Almost more harrowing than being flung out the door of the pre-WWII plane into the dust of some obscure foreign country is what is commonly known in the industry as re-insertion:* returning to live in one’s country of origin after many years in some glorious foreign land that only made it onto the world map in the past 2 decades.
I realise I’ve let the team down somewhat, in that I haven’t covered in detail much of Bolivia’s other cities and locales of interest. Obviously, I won’t start today, but at least a couple will get a mention. A few years in, on yet another one of Dad’s character-building exercises, we endured a family trip to Sucre and PotosÃ.
The thing about being an MK is that once you return home and attempt reentry, the process is like jamming a pickle in an electrical outlet: shocking. And everyone stares at you since you smell horrid and have green goo on your hands. In our 3rd world country (sorry, Developing Nation) we’d become accustomed to wealthy friends and the country clubs, spas, and sauna access they provided.
Say what you will about 3rd World Countries, but their public transportation systems are not to be trifled with. Of course, taking a trifle on anything moving is a mistake and will only end in tears and a shirt that looks like the entire Rolling Stones entourage puked on you, but in the other sense of the word I mean transport in Bolivia was quite good.
Honestly, the best part of being an MK is the trip home. Woah, that sounds negative and stuff. I don’t mean leaving the third-world hellish existence your parents thought would be nice to try for 4 years. No, that part is hard. ‘Cause if you were lucky you made friends and things.
The Summer before my senior year, James hatched a plan to hike the Inca Trail with his brother Jeremy and they invited me along. It had been done before. Some of the grades at school had traversed it for their camps on previous years. The Â whole region was littered with white kids’ bodies.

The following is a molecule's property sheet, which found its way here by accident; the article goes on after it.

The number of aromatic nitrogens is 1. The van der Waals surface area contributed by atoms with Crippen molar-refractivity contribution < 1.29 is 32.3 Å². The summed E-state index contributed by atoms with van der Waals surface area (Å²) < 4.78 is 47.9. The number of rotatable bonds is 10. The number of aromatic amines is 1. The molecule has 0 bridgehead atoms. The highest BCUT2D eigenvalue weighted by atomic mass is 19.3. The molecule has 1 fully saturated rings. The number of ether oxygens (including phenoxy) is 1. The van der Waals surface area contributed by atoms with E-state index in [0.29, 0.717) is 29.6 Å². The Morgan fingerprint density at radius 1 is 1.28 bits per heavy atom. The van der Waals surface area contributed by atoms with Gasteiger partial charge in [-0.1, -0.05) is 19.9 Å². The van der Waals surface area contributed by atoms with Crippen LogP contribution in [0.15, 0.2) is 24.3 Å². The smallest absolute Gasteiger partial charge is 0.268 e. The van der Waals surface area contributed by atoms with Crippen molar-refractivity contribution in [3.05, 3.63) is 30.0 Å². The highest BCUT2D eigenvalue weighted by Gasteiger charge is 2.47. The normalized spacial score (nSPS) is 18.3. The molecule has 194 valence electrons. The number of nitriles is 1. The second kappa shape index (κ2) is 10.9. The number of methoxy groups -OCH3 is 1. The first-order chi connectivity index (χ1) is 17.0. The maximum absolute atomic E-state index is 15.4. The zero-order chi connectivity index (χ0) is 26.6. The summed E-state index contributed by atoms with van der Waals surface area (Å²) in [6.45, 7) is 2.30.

Sam & Johnny were friends from school who were better than me at just about everything. By the time we were thirteen Sam was at least twice as fast as I was on the track, and he could dunk before I could too. It was amazing we stayed friends for as long as we did.
Writing about this stuff really helps bring back the memories. Most of the time you try to forget. Shivering naked at night in the closet usually helps. But now that I’m jotting this all down, even more keep flooding back. After a brief stopover in Buenos Aires, which I don’t remember at all, these are my memories of the first couple of days after coming ashore in Bolivia, aged 10.
The trouble with the whole missionary situation is that, by default, the mission field is always a zillion miles from home. Pastor’s Kids get it easy in this regard. Their dad drives to work. Ours took 5 separate flights of varying length and comfort (I take that back. The comfort was non-existent)Â over 12 different timezones and dragged us along for the ride.